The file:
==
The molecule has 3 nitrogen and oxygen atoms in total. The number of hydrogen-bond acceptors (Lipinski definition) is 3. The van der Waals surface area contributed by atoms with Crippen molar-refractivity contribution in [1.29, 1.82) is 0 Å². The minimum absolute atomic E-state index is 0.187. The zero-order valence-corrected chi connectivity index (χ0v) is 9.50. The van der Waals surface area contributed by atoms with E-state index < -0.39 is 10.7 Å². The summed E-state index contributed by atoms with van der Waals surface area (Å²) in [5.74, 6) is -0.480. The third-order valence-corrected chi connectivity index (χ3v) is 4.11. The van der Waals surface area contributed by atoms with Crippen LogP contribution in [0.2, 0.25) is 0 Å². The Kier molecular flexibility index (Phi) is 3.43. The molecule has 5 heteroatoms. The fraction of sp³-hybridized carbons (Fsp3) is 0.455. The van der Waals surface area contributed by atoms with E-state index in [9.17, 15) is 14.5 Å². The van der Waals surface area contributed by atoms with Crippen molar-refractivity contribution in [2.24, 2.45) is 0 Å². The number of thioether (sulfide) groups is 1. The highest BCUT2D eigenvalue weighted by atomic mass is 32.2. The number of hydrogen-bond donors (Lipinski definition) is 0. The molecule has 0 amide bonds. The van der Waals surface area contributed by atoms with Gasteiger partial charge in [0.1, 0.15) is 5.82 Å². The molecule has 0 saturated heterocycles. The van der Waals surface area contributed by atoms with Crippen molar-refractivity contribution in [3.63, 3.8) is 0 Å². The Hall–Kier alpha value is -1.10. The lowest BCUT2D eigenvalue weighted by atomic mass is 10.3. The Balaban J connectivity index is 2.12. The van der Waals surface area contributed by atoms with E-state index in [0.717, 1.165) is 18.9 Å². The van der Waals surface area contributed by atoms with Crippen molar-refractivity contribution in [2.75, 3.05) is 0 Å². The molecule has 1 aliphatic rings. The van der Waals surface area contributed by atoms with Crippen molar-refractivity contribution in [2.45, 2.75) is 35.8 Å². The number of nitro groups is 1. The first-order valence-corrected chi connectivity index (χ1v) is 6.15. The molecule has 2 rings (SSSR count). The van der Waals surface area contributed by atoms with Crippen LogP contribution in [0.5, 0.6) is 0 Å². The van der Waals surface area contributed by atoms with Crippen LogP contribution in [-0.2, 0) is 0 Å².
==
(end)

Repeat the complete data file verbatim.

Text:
The molecule has 3 nitrogen and oxygen atoms in total. The number of hydrogen-bond acceptors (Lipinski definition) is 3. The van der Waals surface area contributed by atoms with Crippen molar-refractivity contribution in [1.29, 1.82) is 0 Å². The minimum absolute atomic E-state index is 0.187. The zero-order valence-corrected chi connectivity index (χ0v) is 9.50. The van der Waals surface area contributed by atoms with E-state index < -0.39 is 10.7 Å². The summed E-state index contributed by atoms with van der Waals surface area (Å²) in [5.74, 6) is -0.480. The third-order valence-corrected chi connectivity index (χ3v) is 4.11. The van der Waals surface area contributed by atoms with Crippen LogP contribution in [0.2, 0.25) is 0 Å². The Kier molecular flexibility index (Phi) is 3.43. The molecule has 5 heteroatoms. The fraction of sp³-hybridized carbons (Fsp3) is 0.455. The van der Waals surface area contributed by atoms with E-state index in [9.17, 15) is 14.5 Å². The van der Waals surface area contributed by atoms with Crippen molar-refractivity contribution in [2.24, 2.45) is 0 Å². The number of thioether (sulfide) groups is 1. The highest BCUT2D eigenvalue weighted by atomic mass is 32.2. The number of hydrogen-bond donors (Lipinski definition) is 0. The molecule has 0 amide bonds. The van der Waals surface area contributed by atoms with Gasteiger partial charge in [0.1, 0.15) is 5.82 Å². The molecule has 0 saturated heterocycles. The van der Waals surface area contributed by atoms with Crippen molar-refractivity contribution in [3.63, 3.8) is 0 Å². The Hall–Kier alpha value is -1.10. The lowest BCUT2D eigenvalue weighted by atomic mass is 10.3. The Balaban J connectivity index is 2.12. The van der Waals surface area contributed by atoms with E-state index in [0.717, 1.165) is 18.9 Å². The van der Waals surface area contributed by atoms with Crippen molar-refractivity contribution in [2.75, 3.05) is 0 Å². The molecule has 1 aliphatic rings. The van der Waals surface area contributed by atoms with Crippen molar-refractivity contribution in [2.45, 2.75) is 35.8 Å². The number of nitro groups is 1. The first-order valence-corrected chi connectivity index (χ1v) is 6.15. The molecule has 2 rings (SSSR count). The van der Waals surface area contributed by atoms with Crippen LogP contribution in [0.5, 0.6) is 0 Å². The van der Waals surface area contributed by atoms with Crippen LogP contribution in [-0.2, 0) is 0 Å².